Spend Matters Friday Latte

Our spending habits have changed.
How the economic slowdown has changed consumer spending in America -- AMERICANS are spending less on clothes and eating out and more on household fuel bills and healthcare, according to data from the Bureau of Labour Statistics. Between 2007 and 2010, average annual consumer spending per unit--defined as a family/shared household or single/financially independent person--fell by 3.1% to $48,109. Average prices over this period have risen by 5.2%, so real consumer spending has fallen by almost 8%. The recession and economic slowdown have reduced buying power and consumers are tightening their belts in many ways, though spending on women's clothes (and belts) fares slightly better than men's.

Woah. Go outside and talk a walk, people.
Netflix takes up 32.7% of Internet bandwidth -- Despite recent troubles, Netflix is a major force on the Internet, accounting for 32.7% of peak U.S. downstream traffic, according to a new report. Sandvine Intelligent Broadband Networks' report analyzed 200 Internet service providers in 80 countries and found that real-time entertainment apps take up 60% of peak downstream traffic, up from 50% last year. Netflix has more than half of that share. Sandvine considers the hours between 6 p.m. to 10 p.m. to be peak times.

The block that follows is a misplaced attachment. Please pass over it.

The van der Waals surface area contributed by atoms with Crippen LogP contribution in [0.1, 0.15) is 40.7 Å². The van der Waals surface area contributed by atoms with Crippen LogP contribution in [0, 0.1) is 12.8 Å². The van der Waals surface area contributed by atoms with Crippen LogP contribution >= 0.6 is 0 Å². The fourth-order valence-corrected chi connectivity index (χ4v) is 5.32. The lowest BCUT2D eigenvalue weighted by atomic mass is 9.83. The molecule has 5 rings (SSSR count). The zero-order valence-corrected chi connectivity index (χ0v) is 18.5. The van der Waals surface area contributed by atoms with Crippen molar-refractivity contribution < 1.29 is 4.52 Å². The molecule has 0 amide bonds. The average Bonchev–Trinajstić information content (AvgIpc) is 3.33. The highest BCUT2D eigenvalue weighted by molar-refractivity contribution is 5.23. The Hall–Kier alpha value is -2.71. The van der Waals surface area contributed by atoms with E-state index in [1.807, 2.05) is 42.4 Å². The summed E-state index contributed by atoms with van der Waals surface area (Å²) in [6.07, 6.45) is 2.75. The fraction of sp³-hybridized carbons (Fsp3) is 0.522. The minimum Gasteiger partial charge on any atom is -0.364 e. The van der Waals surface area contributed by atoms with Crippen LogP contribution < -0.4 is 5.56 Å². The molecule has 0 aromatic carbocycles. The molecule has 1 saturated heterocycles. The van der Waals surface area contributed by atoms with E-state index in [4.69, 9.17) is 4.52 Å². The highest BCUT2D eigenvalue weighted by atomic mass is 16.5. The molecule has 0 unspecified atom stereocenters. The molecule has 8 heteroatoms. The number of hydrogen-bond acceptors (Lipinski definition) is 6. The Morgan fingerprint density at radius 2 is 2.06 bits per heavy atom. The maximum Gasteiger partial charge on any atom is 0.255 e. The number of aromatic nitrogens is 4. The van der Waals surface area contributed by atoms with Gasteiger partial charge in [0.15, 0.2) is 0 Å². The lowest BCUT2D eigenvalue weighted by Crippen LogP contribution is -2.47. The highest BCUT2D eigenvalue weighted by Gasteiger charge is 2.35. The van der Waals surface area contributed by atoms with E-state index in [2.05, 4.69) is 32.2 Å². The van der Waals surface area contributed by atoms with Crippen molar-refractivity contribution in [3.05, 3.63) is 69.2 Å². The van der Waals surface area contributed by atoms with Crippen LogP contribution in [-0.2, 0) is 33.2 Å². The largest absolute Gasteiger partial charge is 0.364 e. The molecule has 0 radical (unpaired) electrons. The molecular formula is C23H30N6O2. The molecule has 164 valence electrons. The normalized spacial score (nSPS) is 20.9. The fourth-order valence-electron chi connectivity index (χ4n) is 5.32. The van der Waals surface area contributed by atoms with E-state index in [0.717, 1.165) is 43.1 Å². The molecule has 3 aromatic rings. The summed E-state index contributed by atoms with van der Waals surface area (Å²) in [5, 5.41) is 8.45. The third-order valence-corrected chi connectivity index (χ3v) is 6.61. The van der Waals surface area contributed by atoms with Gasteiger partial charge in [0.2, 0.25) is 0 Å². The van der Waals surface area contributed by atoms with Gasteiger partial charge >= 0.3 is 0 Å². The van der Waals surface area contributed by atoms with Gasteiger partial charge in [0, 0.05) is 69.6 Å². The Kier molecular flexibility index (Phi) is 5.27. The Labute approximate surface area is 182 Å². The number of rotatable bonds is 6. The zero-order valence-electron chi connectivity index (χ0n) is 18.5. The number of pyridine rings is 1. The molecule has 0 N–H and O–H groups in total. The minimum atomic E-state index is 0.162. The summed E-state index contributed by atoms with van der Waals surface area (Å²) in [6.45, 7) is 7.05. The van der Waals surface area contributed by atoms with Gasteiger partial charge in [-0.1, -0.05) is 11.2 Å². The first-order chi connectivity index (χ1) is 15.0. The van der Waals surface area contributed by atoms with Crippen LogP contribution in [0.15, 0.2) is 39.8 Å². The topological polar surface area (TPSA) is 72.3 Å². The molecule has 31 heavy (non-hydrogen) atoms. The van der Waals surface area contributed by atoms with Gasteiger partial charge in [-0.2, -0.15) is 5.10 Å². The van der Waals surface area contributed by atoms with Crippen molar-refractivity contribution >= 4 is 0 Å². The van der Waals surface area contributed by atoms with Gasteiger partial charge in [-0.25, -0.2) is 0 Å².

Down the drain...
Whirlpool Plans Job Cuts, Lowers Forecast -- Whirlpool Corp.'s third-quarter earnings more than doubled, but the appliance maker cut its full-year earnings forecast Friday and said it will eliminate more than 5,000 jobs as sales grew more slowly than expected. The Benton Harbor, Mich., company, whose brands also include KitchenAid and Maytag, lowered its full-year earnings estimate to $4.75 to $5.25 a share from its July forecast of $7.25 to $8.25, citing weaker-than-expected demand.

Thai floods...
UPDATE 1-Thai floods batter global electronics, auto supply chains -- Manufacturers of car parts to computer hard drives are worst hit in Thailand and face a bleak key holiday selling season due to massive floods, which have shut down production. Japanese car makers that had just started to recover from the March earthquake and tsunami that disrupted their supply chains are now facing shortages of key parts made in Thailand, a key manufacturing base in Southeast Asia.

Sheena Moore

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